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Friday, July 26, 2019

Shrink explains that what Trump means is often the opposite of what he says

Yale psychiatrist explains the root of Trump’s ‘pathological racism’
Image result for trump means the opposite of what he saysOn Monday morning, President Donald Trump once again escalated his conflict with “the Squad,” the group of freshman Congresswomen of color he told to go back to their own countries. 

Although moderate Republicans had hoped last week that the President would tone down his remarks, on Monday he once again doubled down on Twitter.

“The “Squad” is a very Racist group of troublemakers who are young, inexperienced, and not very smart. They are pulling the once great Democrat Party far left, and were against humanitarian aid at the Border…And are now against ICE and Homeland Security. So bad for our Country!” he tweeted.

The “Squad” is a very Racist group of troublemakers who are young, inexperienced, and not very smart. They are pulling the once great Democrat Party far left, and were against humanitarian aid at the Border...And are now against ICE and Homeland Security. So bad for our Country!

The feud between the junior lawmakers and Trump continues to hog the limelight, even as Democratic presidential candidates try to break through.

Raw Story spoke with Yale psychiatrist Dr. Bandy X. Lee about why the president can’t stop himself from attacking the young women. Lee is a forensic psychiatrist and an expert on violence at Yale School of Medicine.

She helped launch a public health approach to global violence prevention as a consultant to the World Health Organization and other United Nations bodies since 2002.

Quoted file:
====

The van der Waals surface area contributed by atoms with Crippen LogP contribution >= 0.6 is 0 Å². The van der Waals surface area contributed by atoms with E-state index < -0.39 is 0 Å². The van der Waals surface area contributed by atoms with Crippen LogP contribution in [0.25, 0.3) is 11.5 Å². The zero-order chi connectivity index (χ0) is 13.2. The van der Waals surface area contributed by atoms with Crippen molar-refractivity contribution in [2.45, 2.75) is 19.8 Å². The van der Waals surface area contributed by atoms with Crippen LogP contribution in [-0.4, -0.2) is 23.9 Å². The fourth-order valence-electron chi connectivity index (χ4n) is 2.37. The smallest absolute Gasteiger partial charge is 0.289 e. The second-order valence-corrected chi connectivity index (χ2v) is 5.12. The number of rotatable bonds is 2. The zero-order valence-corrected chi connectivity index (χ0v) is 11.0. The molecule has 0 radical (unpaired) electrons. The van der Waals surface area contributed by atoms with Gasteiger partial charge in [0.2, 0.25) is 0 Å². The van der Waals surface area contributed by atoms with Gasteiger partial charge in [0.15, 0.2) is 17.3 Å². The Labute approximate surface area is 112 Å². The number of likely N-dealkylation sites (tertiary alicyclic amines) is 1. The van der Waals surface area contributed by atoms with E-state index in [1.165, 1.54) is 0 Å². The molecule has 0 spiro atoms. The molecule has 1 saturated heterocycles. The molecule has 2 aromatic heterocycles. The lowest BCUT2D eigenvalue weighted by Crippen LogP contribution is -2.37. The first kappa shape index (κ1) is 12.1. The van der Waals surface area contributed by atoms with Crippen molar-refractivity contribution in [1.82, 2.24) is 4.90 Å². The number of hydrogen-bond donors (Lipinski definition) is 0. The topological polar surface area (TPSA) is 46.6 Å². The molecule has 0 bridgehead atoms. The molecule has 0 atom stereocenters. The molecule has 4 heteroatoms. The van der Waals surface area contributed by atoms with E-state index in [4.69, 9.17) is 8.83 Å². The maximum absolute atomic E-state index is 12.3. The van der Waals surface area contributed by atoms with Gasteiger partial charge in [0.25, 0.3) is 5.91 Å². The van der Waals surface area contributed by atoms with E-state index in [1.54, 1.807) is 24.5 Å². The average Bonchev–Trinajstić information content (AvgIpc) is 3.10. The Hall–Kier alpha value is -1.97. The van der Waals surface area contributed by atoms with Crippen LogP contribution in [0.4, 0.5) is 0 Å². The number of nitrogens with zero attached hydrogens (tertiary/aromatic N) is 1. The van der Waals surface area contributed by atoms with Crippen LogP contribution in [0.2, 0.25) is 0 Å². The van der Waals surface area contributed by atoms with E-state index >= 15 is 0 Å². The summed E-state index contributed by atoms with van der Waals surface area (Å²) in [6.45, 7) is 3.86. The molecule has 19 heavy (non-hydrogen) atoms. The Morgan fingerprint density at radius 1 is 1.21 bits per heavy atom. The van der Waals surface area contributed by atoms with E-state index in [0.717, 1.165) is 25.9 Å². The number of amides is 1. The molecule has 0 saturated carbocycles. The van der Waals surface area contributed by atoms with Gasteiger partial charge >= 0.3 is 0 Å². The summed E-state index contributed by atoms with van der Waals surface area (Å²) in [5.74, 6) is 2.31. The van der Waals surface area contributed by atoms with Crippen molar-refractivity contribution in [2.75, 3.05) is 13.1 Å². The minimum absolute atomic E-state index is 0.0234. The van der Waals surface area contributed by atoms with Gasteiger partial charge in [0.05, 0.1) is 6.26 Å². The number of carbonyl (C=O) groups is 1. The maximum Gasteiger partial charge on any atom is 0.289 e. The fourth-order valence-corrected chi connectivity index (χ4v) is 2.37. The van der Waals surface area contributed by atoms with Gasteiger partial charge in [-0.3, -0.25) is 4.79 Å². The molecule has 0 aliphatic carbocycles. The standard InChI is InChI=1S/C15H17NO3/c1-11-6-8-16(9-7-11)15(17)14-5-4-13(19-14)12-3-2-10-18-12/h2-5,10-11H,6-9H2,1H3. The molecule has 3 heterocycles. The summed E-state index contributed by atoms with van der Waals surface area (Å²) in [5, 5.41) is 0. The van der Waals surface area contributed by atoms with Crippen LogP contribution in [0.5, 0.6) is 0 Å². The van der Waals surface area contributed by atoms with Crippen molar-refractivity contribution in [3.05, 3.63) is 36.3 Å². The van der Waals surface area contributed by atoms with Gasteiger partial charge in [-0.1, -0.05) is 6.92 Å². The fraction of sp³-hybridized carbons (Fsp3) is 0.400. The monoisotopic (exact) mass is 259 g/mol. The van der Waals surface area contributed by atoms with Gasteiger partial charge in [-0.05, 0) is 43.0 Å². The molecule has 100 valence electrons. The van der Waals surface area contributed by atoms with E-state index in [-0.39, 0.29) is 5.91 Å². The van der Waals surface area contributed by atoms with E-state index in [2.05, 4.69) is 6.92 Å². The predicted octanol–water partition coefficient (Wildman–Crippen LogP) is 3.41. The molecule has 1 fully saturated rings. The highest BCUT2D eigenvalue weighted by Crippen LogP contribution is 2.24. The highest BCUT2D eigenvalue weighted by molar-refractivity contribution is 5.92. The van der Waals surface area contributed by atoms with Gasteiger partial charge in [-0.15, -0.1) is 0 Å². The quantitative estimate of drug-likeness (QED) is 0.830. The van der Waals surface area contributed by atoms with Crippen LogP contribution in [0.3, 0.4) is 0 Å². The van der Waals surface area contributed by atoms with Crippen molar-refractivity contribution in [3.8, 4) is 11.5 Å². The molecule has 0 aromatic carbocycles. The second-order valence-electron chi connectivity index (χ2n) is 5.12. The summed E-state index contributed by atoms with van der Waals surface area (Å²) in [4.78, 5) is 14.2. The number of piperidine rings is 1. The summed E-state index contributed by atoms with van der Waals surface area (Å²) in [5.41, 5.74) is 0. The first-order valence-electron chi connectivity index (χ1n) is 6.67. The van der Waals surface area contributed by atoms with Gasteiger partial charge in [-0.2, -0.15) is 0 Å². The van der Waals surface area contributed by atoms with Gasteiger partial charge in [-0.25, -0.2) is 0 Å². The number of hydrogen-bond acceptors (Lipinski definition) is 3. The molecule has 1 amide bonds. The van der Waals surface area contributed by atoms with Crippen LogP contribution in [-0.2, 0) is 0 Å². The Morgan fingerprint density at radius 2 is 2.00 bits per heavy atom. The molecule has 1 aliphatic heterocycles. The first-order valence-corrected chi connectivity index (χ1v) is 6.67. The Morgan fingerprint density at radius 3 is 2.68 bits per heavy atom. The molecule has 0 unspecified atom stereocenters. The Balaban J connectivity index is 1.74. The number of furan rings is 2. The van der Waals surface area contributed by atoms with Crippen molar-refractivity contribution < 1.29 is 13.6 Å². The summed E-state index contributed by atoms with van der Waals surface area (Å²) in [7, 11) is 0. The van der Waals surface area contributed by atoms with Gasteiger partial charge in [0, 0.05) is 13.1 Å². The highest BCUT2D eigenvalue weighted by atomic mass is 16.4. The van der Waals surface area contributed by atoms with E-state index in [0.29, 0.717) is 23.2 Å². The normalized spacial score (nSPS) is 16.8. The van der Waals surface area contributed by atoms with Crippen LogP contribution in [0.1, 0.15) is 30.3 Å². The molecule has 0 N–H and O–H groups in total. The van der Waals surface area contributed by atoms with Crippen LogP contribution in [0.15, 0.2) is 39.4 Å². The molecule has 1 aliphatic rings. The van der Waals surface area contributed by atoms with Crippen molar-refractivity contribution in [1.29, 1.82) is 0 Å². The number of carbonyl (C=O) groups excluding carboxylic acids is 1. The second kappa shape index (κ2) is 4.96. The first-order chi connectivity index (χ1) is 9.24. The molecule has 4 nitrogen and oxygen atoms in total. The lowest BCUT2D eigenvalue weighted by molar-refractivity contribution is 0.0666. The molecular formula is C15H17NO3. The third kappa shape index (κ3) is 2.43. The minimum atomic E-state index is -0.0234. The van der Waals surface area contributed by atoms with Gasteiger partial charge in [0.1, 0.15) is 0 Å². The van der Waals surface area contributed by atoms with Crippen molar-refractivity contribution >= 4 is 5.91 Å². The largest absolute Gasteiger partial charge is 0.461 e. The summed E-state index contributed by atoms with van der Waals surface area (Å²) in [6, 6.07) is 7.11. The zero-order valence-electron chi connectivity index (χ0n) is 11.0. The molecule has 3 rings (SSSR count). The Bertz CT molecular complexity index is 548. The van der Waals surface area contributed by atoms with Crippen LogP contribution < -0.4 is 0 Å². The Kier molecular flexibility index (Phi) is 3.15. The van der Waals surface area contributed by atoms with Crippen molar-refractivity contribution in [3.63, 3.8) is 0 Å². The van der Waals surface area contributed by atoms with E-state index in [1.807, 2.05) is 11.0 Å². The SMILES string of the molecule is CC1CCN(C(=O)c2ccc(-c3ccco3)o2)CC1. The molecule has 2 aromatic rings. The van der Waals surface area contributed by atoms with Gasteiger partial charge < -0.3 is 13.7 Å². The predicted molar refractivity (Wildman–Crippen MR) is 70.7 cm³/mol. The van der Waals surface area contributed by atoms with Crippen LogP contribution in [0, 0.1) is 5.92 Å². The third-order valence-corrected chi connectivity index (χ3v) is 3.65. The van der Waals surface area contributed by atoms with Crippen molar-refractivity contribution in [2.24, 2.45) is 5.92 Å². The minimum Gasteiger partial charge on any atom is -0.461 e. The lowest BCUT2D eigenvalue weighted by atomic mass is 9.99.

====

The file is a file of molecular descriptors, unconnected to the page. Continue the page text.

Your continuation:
She is author of the textbook, “Violence: An Interdisciplinary Approach to Causes, Consequences, and Cures,” president of the World Mental Health Coalition, and editor of the New York Times bestseller, “The Dangerous Case of Donald Trump: 37 Psychiatrists and Mental Health Experts Assess a President.”

She and her coauthors recently prepared a mental health analysis of the Mueller report with recommendations (for more information, visit:

Raw Story: It has been a week submerged in Donald Trump’s racist remarks. You yourself got wrapped up in the controversy.

Dr. Bandy X. Lee: I believe people thought I was giving excuse to Donald Trump’s racism, when I was trying to add another layer. As a psychiatrist, I will see different things. What is medically salient is not always evident to the average person, while ideology or political position may not be as interesting to me as a medical professional.

When appropriate, the medical layer should give depth to our understanding and, in fact, seriousness to this situation. We as a nation consistently underestimate the dangers. No matter how we may say we already know the president is dangerous, we will lack the appreciation of just how dangerous.

Raw Story: So you believe Mr. Trump is racist?

Dr. Bandy X. Lee: Surely he is racist, but that is not all. When he says, “I am the least racist person you have ever met,” he tells me that he is surely the most racist person I have ever met. 

In psychiatry, we are trained not simply to believe a person’s words at face value but to evaluate the person’s reliability, whether there are consistent patterns of defense, and whether it is the person or the disease that is speaking, before we believe.